.Update 'Update the configuration fields
NewMail.Configuration = mailConfig
MsgBox "Your email has been sent", vbInformation
'Release object memory
Set NewMail = Nothing
Set mailConfig = Nothing
Select Case Err.Number
Case -2147220973 'Could be because of Internet Connection
MsgBox "Check your internet connection." & vbNewLine & Err.Number & ": " & Err.Description
Case -2147220975 'Incorrect credentials User ID or password
MsgBox "Check your login credentials and try again." & vbNewLine & Err.Number & ": " & Err.Description
Case Else 'Report other errors
MsgBox "Error encountered while sending email." & vbNewLine & Err.Number & ": " & Err.Description
And these are the sections and fields you need to customize:
- With NewMail: This section contains all the parameters for sending your email, including the body of your email. The .From field needs to contain your Gmail address, but you’re free to set the other fields however you want. For the body, you can piece together components of the message by using the & string to insert data from any of the Microsoft Excel sheets right into the email message, just like shown above. You can also attach one or more files.
- With fields: This is where you configure your SMTP settings for your Gmail account. Leave the smtpserver and smtpserverport fields as is when copying the code. Enter your Gmail username and the 16-digit app password into the respective fields.
Step 4: Test Your Macro
In the VBA editor, go to Run > Run Sub/User Form or press F5 to test the macro. If your email fails to go through, you should see an error message. Otherwise, you’ll see a confirmation that your email was sent successfully.
If you receive an error that reads The transport failed to connect to the server, make sure you’ve entered the correct username, password, SMTP server, and port number in the lines of code listed underneath With fields.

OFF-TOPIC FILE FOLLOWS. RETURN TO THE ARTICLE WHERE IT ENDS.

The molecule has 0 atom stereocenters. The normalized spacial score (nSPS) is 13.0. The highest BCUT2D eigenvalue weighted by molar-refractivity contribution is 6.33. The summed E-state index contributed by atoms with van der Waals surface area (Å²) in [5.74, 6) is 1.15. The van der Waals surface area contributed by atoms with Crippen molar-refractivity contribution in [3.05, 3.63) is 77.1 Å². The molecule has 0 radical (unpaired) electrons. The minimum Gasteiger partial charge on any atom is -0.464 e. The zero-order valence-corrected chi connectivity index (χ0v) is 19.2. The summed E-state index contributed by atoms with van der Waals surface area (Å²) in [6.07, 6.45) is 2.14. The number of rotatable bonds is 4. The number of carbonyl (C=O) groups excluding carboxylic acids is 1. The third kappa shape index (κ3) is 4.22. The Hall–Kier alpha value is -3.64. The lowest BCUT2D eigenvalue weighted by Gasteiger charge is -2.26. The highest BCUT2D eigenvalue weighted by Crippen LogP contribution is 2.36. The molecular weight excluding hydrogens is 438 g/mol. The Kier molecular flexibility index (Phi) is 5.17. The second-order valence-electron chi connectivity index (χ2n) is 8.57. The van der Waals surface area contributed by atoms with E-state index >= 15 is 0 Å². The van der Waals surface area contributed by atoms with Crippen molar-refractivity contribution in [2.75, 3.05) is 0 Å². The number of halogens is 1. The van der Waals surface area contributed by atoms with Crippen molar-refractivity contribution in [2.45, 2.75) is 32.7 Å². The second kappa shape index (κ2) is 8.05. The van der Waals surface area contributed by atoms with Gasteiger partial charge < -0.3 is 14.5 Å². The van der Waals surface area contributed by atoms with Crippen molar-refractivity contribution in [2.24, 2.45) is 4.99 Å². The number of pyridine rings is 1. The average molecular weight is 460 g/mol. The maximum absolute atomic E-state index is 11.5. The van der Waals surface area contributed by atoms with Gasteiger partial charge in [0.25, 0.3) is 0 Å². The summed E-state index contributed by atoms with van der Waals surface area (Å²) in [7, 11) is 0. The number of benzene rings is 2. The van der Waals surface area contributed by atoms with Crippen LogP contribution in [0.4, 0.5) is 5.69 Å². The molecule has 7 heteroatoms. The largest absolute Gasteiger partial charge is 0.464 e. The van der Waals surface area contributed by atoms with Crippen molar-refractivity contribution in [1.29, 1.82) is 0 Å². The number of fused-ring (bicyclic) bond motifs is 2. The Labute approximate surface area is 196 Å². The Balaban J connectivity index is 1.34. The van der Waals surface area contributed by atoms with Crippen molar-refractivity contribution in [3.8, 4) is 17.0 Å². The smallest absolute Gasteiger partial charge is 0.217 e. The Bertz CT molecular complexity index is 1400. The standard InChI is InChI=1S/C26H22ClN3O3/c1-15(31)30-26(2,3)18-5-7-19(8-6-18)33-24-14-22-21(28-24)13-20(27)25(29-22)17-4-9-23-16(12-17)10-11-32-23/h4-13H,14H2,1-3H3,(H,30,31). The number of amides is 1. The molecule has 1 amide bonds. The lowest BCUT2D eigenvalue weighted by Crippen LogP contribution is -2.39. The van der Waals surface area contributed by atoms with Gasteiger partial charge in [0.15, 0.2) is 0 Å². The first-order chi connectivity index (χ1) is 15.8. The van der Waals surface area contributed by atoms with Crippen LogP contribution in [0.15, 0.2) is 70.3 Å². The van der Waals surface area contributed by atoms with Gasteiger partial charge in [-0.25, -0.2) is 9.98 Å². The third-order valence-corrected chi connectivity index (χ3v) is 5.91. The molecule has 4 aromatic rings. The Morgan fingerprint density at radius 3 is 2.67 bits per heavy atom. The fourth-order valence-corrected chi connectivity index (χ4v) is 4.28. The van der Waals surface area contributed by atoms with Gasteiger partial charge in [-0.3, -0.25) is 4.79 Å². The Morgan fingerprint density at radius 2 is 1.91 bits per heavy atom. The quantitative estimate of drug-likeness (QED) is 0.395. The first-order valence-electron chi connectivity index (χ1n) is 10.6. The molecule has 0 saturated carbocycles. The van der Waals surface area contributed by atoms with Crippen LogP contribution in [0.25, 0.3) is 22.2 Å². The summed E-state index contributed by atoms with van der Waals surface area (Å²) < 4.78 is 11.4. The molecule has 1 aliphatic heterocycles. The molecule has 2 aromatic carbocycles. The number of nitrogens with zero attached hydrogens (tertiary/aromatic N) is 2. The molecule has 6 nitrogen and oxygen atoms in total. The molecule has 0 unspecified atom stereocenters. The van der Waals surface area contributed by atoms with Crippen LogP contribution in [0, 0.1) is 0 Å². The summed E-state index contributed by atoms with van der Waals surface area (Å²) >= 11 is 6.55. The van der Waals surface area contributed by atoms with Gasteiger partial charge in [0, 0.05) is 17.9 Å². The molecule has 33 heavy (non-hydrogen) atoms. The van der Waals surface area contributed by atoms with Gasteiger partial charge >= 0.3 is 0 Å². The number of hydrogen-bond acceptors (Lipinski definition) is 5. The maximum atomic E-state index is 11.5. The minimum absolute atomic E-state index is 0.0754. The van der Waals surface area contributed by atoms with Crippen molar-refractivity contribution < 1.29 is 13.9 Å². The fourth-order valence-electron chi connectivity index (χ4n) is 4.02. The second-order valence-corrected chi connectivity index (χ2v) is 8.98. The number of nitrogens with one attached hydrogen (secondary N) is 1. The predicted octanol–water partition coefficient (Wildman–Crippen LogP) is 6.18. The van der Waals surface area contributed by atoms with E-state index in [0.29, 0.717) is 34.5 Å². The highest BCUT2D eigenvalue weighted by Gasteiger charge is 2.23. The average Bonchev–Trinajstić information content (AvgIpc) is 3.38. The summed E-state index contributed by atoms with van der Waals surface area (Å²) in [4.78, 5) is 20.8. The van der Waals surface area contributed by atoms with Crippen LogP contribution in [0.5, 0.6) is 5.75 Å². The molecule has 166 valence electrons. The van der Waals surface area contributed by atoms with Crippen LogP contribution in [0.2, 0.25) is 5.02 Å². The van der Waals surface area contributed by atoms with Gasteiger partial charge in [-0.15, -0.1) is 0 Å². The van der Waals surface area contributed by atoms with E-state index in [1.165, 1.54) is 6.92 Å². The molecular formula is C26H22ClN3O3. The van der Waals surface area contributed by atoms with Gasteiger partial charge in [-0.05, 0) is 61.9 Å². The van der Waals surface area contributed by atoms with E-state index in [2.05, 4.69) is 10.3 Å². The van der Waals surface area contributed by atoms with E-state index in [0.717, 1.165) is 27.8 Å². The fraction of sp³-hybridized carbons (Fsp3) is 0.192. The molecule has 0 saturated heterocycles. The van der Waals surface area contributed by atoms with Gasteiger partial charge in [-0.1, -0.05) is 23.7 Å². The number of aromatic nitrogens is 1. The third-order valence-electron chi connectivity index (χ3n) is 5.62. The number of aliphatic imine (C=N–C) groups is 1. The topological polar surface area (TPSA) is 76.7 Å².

Step 5: Connect the Command Button to Your Script
To connect your command button to this script, go into the code editor and double-click on Sheet1 to view the VBA code for that worksheet. Select your button, e.g. CommandButton1, from the drop-down on the left and define the action on the right; Click works. Then type the name of the function where you pasted the script above; in our example it’s Send_Emails.
When you go back to your sheet now, click the button to send the email.
Here’s an example of what the message should look like in your inbox:
Take It Further and Automate the Whole Process
It’s all well and good to be able to send email from Excel at the touch of a button. However, you might want to use this functionality regularly, in which case it makes sense to automate the process. To do so, you’ll need to make a change to the macro. Head to the Visual Basic Editor and copy and paste the entirety of the code you’ve put together so far.
Next, double-click ThisWorkbook from the VBAProject hierarchy.
From the two dropdown fields at the top of the code window, select Workbook and select Open from the Methods dropdown.
Paste the email script above into Sub Workbook_Open().
This will run the macro whenever you open up the Excel file.
Next, open up Task Scheduler. You’re going to use this tool to ask Windows to open up the spreadsheet automatically at regular intervals, at which point your macro will run, sending the email.
From the Action menu, select Create Basic Task… and work your way through the wizard until you reach the Action screen.
Select Start a program and click Next. Use the Browse button to find Microsoft Excel’s location on your computer, or copy and paste the path into the Program/script field. Then, enter the path to your Microsoft Excel document into the Add arguments field. Complete the wizard, and your scheduling will be in place.
It’s worth running a test by scheduling the action for a couple of minutes in the future, then amending the task once you can confirm that it’s working.
Note: You may have to adjust your Trust Center settings to ensure that the macro runs properly.
To do so, open the spreadsheet and navigate to File > Options > Trust Center. From here, click Trust Center Settings…, and on the next screen set the radio dial to Never show information about blocked content.
Make Microsoft Excel Work for You
Microsoft Excel is an incredibly powerful tool, but learning how to get the most out of it can be a little intimidating. If you want to truly master the software, you’ll need to be comfortable with VBA, and that’s no small task.
However, the results speak for themselves. With a little VBA experience under your belt, you’ll soon be able to make Microsoft Excel perform basic tasks automatically, giving you more time to concentrate on more pressing matters.
Read the full article here